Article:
Twenty-Fifth Sunday After Pentecost Study

25ND SUNDAY AFTER PENTECOST   11-14-2021

FIRST READING:   Daniel 12:1-3

Sometimes it seems like our own lives as well as the entire world are overwhelmed with suffering and sorrow, trials and tribulations, destruction and despair beyond our strength and patience. Sometimes we can hardly cope, we can barely understand, and we really don’t see any possible human way forward through the terror and the terrible that we must face. Sometimes, we are caught somewhere between desperation that has no answers and the faintest of hopes that something amazing and unbelievable will happen to make things better. The book of Daniel is an example of apocalyptic literature, full of strange visions and symbolism, that speaks of a sovereign God – mightier than the kingdoms of men and any other powers – breaking into history to set things right.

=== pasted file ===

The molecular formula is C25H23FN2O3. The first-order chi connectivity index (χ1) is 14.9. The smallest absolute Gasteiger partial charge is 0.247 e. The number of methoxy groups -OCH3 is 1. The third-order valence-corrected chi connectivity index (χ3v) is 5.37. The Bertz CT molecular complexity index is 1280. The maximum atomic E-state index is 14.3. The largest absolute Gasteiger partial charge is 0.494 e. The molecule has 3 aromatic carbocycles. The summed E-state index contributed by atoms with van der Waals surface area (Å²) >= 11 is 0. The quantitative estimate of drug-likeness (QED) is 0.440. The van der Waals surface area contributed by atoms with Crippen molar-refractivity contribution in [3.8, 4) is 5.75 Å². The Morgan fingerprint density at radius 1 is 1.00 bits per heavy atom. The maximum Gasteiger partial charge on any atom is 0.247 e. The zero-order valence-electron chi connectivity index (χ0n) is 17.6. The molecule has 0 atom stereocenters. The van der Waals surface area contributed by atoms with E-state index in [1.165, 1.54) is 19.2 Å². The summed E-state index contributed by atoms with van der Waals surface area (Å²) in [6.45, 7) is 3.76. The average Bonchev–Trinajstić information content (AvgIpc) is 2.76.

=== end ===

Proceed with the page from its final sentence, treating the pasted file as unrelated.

The context for the book is Daniel the Israelite and his three young Israelite friends dragged into captivity in Babylon buy King Nebuchadnezzar. Though he was a captive in a faraway land, a forced refugee, and a target of resentment by some of the Babylonians, Daniel remained faithful and trusting towards God and rose to the post of prime minister of Babylon. But great persecution of his people continued. Daniel might have tried to compromise his faith, to think only of his own personal climb toward success, and to blend in with Babylonian values and ways. But he didn’t try to forget about God and he didn’t forget his people.

Today’s reading is one of many visions that Daniel has about the future that God’s unexpected intervention will create. It speaks of deliverance in a great time of anguish… of the dead being resurrected, in this vision either for eternal reward or endless punishment. It is a call to put your trust in God no matter what is against us. It is a promise of God’s compassion and mercy.